Diaz and Brodie’s 16:57 played together this season is even less of something to go off of compared to Brodie’s ice time with Engelland. But. Together, we know they have a CF of 54.3%.
Extremely limited minutes, but come on. Which pairing – and with Brodie being the Flames’ current number one defenceman, it’s an especially crucial pairing – do you place your bets on? As the coach of a bubble playoff team in a situation where it would be so, so much better to make it than to not by this point, and a blueline in extreme disarray thanks to an extremely unfortunate injury, which pairing do you at least try for the next five games?
The coach has had an issue playing Diaz all season long. He’s had a couple of 15 minute games here and there, this one 17 minute anomaly, but for the most part, Diaz is left hugging the 10 minute mark. Until Hartley realized he needed a change, took a risk, and put the remaining right-handed defender with his best guy. And in those few moments, it paid off, big time.
Hell, simply keeping Brodie and Engelland apart would pay off, apparently, but there’s the added bonus that Diaz actually rose to the task. His 18:42 against the Senators marks a season high for him.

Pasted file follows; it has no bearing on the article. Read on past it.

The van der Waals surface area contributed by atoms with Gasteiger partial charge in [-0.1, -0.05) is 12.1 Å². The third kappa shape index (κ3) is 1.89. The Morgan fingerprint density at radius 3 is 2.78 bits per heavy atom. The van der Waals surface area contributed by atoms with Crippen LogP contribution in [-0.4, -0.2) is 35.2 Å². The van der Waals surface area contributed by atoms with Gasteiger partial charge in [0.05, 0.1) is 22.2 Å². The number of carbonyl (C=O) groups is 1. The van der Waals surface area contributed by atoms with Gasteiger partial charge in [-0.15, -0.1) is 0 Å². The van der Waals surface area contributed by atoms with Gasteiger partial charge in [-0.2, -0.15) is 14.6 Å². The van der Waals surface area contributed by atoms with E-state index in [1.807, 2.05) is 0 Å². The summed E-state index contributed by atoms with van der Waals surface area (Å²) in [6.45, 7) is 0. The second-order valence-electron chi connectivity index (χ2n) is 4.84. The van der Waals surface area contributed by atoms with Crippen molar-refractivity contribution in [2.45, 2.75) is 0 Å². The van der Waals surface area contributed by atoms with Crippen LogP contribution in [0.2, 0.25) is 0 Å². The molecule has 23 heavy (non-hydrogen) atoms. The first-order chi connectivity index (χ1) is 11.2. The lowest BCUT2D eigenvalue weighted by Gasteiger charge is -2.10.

And it’s not as if Diaz can’t handle bigger minutes. He averaged 20:33 for Montreal back in the 2013 lockout season. Even playing on three different teams last season, he averaged 17:59 a game. Engelland’s career high is 16:09.
Diaz isn’t an ideal replacement, but he’s a capable one, which is more than we can say about Engelland.
The Flames have averaged 38.9% CF since losing Giordano. They’ve been extremely lucky to win games so far, but in all likelihood, it won’t keep up. If it doesn’t keep up, they won’t make the playoffs. For the good of the team, the Brodie-Engelland experiment needs to be officially over. After all, even if Diaz with Brodie was an anomaly and that period primarily the result of score effects, Diaz couldn’t be any worse.
At the absolute least, it’s definitely worth giving Diaz and Brodie as much time together as Brodie and Engelland got.